Nolan: We, through discovery, found that the insurers had hired an insurance adjusting company in Singapore called Air Claims. After we instituted our product liability lawsuit, Air Claims went to the scene of the crash and buried the wreckage in concrete. This was paid for by the insurers. Illinois law recognizes spoliation, so we had a motion for sanctions pending at the time the case settled.
AAR and Fleet, the successor company, now part of Bank of America, both of the defendants knew or had to know that maintenance was not being performed as required on this airplane, and so, certain key elements the component parts of the aircraft, the distance measuring equipment and the altimeter were buried by the insurance company and that prevented us from ever looking at it, even though maintenance records show these parts had been in the shop just days before the occurrence, so that was very critical.
Chicago Lawyer: The settlement works out to about $1.5 million for each of the victims how does that match with other settlements?
Nolan: When Air Philippines first made offers of settlement to Philippine families, they were offering $20,000. Roughly six months after this crash, there was the Singapore Airlines crash. Singapore Airlines immediately offered families $400,000, so we had a disparity in 2000 between what the London market was offering Filipinos and what they were offering other Asian families.
What we’ve seen take place is the globalization of how claims are valued. We have a history of low payments internationally for crashes from the London market which is being challenged, and we have seen from the $20,000 offer to six months later the $400,000 offer, to what this case is in terms of a settlement of $1.5 million per decedent, a trend in international cases that is the beginning of an equalization of how claims are being handled and evaluated.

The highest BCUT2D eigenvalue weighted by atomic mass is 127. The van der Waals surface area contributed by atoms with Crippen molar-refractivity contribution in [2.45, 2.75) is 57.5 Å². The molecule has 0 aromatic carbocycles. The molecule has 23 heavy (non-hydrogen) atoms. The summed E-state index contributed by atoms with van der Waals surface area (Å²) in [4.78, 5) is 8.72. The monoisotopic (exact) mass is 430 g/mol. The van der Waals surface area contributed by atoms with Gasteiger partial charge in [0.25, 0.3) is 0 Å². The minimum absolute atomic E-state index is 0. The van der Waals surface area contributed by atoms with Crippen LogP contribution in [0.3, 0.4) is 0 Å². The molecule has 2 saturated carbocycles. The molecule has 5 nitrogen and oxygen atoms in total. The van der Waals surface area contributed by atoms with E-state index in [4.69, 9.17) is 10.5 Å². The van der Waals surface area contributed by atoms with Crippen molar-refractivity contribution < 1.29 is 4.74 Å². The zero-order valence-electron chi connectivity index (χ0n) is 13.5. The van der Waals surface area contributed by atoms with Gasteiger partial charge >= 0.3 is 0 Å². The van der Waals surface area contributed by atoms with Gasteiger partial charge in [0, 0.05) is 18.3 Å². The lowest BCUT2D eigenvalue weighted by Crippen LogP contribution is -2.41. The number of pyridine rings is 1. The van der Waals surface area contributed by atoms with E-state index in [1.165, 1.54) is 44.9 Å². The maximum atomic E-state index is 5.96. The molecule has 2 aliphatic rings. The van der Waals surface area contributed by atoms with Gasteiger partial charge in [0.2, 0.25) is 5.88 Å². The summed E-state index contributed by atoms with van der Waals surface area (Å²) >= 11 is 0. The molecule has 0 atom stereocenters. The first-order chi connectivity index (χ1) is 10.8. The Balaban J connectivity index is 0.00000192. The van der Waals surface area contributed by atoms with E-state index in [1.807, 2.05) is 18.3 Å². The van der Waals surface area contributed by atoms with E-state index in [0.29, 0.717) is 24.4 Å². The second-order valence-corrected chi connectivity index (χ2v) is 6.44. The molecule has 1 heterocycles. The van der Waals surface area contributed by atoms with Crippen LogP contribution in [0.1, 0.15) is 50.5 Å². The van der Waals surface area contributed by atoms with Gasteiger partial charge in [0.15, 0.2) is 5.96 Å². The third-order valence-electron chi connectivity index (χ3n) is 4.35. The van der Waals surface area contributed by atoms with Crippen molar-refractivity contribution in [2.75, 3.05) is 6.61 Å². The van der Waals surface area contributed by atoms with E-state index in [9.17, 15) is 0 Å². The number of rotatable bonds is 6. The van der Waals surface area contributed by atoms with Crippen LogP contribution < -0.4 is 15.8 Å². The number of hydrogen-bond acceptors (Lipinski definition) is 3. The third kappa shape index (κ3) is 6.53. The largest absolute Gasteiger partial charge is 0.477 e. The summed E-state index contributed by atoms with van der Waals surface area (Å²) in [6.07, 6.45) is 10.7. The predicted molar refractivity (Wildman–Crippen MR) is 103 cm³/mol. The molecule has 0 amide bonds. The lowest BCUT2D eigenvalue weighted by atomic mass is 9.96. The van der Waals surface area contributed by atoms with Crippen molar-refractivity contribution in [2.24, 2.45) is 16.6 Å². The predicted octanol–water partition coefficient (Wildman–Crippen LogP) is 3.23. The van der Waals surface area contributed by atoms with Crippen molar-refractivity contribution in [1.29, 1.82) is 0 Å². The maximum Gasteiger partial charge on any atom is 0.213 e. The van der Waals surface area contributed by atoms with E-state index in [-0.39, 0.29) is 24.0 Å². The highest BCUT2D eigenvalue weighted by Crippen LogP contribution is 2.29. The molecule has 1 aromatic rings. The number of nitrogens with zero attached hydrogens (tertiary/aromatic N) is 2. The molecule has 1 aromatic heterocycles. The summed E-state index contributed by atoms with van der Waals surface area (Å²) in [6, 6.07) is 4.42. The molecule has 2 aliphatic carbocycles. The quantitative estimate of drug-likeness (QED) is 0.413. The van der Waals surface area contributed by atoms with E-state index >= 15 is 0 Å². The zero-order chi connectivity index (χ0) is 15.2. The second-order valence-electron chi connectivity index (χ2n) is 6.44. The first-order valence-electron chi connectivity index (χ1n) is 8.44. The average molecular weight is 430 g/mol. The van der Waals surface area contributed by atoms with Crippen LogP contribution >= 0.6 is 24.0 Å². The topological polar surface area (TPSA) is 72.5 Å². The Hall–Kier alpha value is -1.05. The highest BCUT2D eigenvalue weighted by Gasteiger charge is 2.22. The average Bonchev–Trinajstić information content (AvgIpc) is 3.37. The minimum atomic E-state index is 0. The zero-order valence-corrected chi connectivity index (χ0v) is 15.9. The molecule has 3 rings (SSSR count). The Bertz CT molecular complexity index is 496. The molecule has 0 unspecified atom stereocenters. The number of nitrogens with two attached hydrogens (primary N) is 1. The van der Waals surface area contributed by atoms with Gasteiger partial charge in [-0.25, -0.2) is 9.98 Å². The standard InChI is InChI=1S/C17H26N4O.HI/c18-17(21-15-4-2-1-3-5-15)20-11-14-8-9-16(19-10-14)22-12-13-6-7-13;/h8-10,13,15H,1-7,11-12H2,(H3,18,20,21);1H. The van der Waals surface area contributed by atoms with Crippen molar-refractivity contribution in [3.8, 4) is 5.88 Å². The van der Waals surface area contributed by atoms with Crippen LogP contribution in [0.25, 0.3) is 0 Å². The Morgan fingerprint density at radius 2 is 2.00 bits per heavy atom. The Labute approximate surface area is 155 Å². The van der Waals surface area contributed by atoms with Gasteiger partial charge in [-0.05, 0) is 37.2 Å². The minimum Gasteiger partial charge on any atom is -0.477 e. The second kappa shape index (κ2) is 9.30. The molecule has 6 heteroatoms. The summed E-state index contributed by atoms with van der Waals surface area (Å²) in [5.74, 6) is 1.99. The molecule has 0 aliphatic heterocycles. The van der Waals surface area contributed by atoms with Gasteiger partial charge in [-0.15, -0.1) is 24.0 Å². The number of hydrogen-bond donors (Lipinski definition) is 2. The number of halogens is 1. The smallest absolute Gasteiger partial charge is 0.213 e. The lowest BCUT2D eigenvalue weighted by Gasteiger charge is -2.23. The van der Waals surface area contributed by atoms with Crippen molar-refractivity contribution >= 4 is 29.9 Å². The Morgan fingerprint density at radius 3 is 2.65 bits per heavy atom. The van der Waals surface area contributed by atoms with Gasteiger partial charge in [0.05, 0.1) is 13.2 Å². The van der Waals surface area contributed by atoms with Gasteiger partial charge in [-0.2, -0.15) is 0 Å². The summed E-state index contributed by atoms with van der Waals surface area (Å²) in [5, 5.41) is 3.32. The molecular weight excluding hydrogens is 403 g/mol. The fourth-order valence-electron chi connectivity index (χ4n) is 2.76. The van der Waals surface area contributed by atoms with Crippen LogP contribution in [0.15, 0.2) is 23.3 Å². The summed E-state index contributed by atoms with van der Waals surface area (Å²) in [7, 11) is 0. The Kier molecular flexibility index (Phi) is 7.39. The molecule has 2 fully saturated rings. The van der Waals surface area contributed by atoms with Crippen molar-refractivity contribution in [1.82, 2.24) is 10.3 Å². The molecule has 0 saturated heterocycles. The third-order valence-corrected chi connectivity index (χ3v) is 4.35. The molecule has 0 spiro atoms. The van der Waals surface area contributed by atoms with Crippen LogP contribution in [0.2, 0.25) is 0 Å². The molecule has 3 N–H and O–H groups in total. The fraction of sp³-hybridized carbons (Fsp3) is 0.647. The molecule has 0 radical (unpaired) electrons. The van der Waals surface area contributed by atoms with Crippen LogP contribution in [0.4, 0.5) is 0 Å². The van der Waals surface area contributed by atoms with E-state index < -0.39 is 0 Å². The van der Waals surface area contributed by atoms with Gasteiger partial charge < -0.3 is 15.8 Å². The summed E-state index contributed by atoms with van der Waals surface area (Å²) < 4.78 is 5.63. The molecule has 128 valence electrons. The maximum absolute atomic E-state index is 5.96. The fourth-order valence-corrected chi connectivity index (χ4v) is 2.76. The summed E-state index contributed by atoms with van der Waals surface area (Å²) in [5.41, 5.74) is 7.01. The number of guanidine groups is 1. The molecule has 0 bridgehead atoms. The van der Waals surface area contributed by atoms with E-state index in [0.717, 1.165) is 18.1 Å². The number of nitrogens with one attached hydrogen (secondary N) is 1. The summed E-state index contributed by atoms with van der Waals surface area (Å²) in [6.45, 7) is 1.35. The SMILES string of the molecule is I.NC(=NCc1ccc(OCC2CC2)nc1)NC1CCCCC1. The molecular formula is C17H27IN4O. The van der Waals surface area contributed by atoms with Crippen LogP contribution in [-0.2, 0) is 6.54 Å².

For that reason alone it’s significant for how London and U.S. insurers are going to assess premiums and approach air disasters in the future. From what I’m told, $165 million is believed to be the largest foreign domestic settlement for Asia.
Chicago Lawyer: Aside from the size of the settlement, what is the significance, if any, of this case?
Nolan: The issue of aged aircraft being sold or leased by American companies to foreign countries is a continuing problem of international dimension, and the problem it creates is not only a disaster, but the problem of foreign countries not having the sophistication or experience to legally resolve the international disputes.
As the American fleet has aged, those planes are being dumped into foreign markets. Those aged aircraft that are recycled for foreign airlines will ultimately have Americans flying on those airplanes in domestic situations. This is a problem aged aircraft are not only a problem in the U.S., but it’s magnified when those products are brought to a foreign country not equipped to handle the loss.
When those old airplanes crash in foreign countries, they represent the worst aviation tragedy those countries have ever faced the greatest loss of life.
On an increasing basis people are turning to courts in the U.S.; they are looking to the U.S. for the sophistication of our legal system because they are not equipped by law and precedent to attend to cases of the magnitude of an air crash disaster. Many of their laws are outdated and have not dealt with mass torts.